Between those same middle two quarters of 1986 and 1987, spending rose from a rate of $1,042 billion to $1,063 billion, a 2 percent increase. Meanwhile, the overall economy expanded 5.7 percent. Neither change is adjusted for inflation.

Looked at another way, in the second and third quarters of 1986, federal spending was equal to 24.6 percent of GNP and revenues equal to 19.5 percent -- leaving a deficit of 5.1 percent of GNP. A year later, as the economy grew considerably faster than federal outlays, spending was down to 23.7 percent of GNP and receipts had risen to 20.6 percent.

Thus, over the year, the deficit shrank from 5.1 percent to 3.1 percent of GNP, with the improvement just about equally due to real spending restraint and higher receipts, with little gimmickry left in the figures.

But there is bad news. According to estimates from both the Office of Management and Budget and the Congressional Budget Office, if no new action is taken to cut federal programs or raise additional revenue, the deficit will start to go up again this year -- even if the economy continues to grow at a moderate pace.

For one thing, part of last year's revenue gain was caused by a surge in capital gains taxes as individuals cashed in investments to beat a rise in capital gains tax rates.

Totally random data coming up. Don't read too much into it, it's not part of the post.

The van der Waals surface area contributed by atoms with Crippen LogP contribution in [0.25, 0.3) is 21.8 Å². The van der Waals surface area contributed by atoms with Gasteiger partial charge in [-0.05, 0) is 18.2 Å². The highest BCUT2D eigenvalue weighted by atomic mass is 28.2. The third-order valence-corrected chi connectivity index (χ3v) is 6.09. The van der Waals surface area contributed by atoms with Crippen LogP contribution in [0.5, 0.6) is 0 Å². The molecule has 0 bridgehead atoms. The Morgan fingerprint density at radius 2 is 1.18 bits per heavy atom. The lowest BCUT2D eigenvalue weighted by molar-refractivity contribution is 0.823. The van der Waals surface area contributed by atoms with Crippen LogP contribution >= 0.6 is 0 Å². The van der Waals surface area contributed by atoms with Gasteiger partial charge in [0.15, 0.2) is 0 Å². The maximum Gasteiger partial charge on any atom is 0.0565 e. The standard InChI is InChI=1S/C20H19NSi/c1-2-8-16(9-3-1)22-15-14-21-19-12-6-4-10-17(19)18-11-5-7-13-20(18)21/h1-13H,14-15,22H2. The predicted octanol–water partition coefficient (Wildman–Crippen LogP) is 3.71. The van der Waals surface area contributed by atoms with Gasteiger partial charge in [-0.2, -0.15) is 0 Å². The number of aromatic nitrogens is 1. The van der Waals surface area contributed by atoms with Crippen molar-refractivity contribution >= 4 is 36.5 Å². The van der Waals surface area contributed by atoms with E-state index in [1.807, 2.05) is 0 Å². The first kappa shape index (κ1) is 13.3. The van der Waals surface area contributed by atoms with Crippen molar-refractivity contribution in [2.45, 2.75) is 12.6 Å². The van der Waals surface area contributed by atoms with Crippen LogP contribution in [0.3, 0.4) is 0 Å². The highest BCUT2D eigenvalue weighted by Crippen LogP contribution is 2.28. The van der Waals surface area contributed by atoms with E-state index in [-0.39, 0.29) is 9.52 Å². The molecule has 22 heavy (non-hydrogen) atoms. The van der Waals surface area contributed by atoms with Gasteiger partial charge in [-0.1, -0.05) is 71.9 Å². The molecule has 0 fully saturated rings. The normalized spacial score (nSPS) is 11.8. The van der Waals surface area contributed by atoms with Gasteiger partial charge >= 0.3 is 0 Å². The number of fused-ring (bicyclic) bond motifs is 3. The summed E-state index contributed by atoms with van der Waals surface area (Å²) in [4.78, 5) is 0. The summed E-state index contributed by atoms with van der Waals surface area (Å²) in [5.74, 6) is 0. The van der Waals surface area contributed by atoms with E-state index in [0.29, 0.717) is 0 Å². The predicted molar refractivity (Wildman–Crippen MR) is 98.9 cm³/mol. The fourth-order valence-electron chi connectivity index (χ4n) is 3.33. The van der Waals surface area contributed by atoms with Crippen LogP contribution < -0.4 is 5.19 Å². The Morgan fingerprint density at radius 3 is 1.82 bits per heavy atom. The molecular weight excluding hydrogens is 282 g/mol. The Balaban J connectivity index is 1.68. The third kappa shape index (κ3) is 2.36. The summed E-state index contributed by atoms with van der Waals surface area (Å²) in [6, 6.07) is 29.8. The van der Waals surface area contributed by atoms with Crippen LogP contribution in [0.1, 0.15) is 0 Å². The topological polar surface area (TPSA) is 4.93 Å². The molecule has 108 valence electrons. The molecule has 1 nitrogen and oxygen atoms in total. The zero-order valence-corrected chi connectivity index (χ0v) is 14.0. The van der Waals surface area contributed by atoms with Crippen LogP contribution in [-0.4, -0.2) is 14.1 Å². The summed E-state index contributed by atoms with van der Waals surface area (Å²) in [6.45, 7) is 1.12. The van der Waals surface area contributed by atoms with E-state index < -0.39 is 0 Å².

For another, part of the decline in the deficit was because the nation enjoyed solid growth and a declining unemployment rate at the same time -- a combination unlikely to recur in the coming year without running the risk of inflation pressures should unemployment fall below 5 percent.

But even before the market went down and triggered the latest negotiations between the administration and Congress over how to reduce the deficit, a revised Gramm-Rudman-Hollings budget act had mandated a $23 billion cut in spending effective Nov. 20. Such a cut, according to the Congressional Budget Office, would just about keep the deficit from going up this year.

Since the current negotiations appeared at week's end to be aiming at a package not much larger, some analysts questioned whether an agreement would make much difference to the market.

At the same time, the analysts questioned whether in the wake of the stock market decline the economy will be strong enough to bear a much larger reduction in the stimulus the budget provides. A related question is why the large drop in the deficit did not squeeze the economy in the past year.